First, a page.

Events | News

Sutherland Thrash

by Dave Baker Monday, June 8th 2009

A trip up the Sutherland Trail from Catalina State Park to the top of Mt. Lemmon is a challenging hike!

For starters, the word “trail” may not be an appropriate descriptor for the route. The first five miles are pretty easy to follow; a beautifully maintained trail leaves the parking spot at Catalina State Park, but after following a jeep road and power line for a while, the trail quickly deteriorates as it begins a steep climb up the flanks of Sutherland Ridge. The next 3.5 miles of trail are very challenging to stay on; often a bush whack route decorated with small rock cairns that are all too easy to miss in the heavy brush and among numerous rock outcrops.

Coral Bean blossoms

Coral Bean blossoms

And then there’s the elevation gain: about 6,300 feet vertical from the trailhead at Catalina State Park to the parking spot on top of Mt. Lemmon. That’s a big climb! (Hike from the Colorado River to the North Rim and you knock off 5,800 feet, while the famed hike up Mt Whitney comes in at 6,100 feet.)

Cargodera Canyon

Exposed rock low in Cargodera Canyon

There are logistics to deal with too. This trip can be set up as a one-way, 11.5 mile hike, if a vehicle is available on top of Mount Lemmon when you finally stagger into the parking lot. Alternatively, you can make a big loop by hiking from the top of the Sutherland Trail to Romero Pass and then down Romero Canyon to the original trailhead. This reduces the elevation gain to a piddly 5,700 feet, but increases the distance to about 20.5 miles.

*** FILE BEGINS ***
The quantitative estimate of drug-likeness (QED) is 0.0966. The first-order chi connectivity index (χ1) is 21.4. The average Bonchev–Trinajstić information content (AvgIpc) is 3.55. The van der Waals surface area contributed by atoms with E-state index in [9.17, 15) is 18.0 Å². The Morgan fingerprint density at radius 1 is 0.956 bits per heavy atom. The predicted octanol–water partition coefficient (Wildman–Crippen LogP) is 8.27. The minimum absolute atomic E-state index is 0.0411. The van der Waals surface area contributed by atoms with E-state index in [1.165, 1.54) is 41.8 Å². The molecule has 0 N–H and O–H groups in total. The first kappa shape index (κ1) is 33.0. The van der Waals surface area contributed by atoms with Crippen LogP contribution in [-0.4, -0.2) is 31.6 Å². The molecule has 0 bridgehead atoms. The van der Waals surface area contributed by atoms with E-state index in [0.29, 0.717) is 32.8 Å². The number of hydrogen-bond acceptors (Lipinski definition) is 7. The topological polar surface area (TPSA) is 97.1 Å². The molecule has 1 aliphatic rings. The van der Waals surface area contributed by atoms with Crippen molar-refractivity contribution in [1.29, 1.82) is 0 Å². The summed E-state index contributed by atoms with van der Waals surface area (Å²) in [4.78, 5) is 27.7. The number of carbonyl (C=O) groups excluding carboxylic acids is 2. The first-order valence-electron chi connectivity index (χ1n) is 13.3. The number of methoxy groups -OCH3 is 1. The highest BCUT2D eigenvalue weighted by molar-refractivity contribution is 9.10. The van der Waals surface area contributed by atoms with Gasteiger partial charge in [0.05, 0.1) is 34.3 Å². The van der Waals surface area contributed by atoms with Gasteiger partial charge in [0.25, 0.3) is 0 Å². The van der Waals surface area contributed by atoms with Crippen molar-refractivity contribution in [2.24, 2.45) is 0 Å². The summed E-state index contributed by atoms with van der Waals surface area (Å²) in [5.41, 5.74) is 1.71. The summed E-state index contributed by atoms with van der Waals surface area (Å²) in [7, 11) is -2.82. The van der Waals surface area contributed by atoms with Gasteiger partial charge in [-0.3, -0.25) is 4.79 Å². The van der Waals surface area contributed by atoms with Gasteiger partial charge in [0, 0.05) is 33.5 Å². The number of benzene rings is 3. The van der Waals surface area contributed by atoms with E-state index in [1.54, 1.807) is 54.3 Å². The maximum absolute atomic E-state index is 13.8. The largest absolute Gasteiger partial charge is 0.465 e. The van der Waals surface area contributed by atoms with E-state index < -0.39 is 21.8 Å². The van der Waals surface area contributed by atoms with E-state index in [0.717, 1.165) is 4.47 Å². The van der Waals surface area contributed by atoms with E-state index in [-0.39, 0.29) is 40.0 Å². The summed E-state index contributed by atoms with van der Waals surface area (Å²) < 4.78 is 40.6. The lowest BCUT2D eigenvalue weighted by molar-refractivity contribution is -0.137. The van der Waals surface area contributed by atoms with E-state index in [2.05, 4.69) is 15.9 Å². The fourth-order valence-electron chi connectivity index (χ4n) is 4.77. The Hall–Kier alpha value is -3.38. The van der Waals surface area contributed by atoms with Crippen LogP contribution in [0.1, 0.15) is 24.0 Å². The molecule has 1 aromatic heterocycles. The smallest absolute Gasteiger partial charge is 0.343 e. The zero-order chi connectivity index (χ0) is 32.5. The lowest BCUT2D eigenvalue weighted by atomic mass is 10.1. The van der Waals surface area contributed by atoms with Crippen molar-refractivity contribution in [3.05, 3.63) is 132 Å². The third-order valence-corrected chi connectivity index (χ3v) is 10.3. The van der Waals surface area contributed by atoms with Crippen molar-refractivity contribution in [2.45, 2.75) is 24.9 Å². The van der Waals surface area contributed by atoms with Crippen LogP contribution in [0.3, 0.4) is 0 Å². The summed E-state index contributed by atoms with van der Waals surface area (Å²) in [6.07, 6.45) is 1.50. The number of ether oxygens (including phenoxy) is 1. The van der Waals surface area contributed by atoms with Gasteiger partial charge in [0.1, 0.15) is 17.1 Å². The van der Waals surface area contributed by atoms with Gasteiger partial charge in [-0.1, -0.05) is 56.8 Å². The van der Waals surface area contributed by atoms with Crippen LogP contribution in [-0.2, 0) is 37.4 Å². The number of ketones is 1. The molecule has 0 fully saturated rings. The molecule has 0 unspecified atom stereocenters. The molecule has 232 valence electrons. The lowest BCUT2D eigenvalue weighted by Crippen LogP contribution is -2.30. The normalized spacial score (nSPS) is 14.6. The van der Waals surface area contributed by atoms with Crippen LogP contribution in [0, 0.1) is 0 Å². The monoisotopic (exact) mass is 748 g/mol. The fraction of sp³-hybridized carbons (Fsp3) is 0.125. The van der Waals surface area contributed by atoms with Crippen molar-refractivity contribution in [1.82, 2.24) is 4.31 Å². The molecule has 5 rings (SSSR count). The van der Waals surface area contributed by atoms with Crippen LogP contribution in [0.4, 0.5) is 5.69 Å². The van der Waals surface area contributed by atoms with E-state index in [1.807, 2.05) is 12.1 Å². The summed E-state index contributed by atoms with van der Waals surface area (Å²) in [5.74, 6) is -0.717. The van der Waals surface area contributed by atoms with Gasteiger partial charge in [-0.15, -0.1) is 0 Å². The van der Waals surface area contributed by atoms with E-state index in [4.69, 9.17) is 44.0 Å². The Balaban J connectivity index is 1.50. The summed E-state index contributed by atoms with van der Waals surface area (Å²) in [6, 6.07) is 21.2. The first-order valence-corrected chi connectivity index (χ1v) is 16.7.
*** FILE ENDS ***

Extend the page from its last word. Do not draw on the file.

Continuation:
Jeep road & power line

Jeep road and power line

The combination of big elevation gain and hard bushwhacking make this route challenging indeed, but the hike is also spectacular and satisfying. The low elevation Sonoran landscapes are lavish, and Cargodera Canyon may surprise you with a few quiet trickles of seasonal water. Once atop Sutherland Ridge, the hiker is presented with spectacular views of the big peaks of the Pusch Ridge and the headwaters of Romero Canyon. The “window” in Window Rock is clearly visible from many spots along the brushy and rocky spine. This area is seldom visited and feels extraordinarily wild and primitive, with lots of bear scat scattered along the way.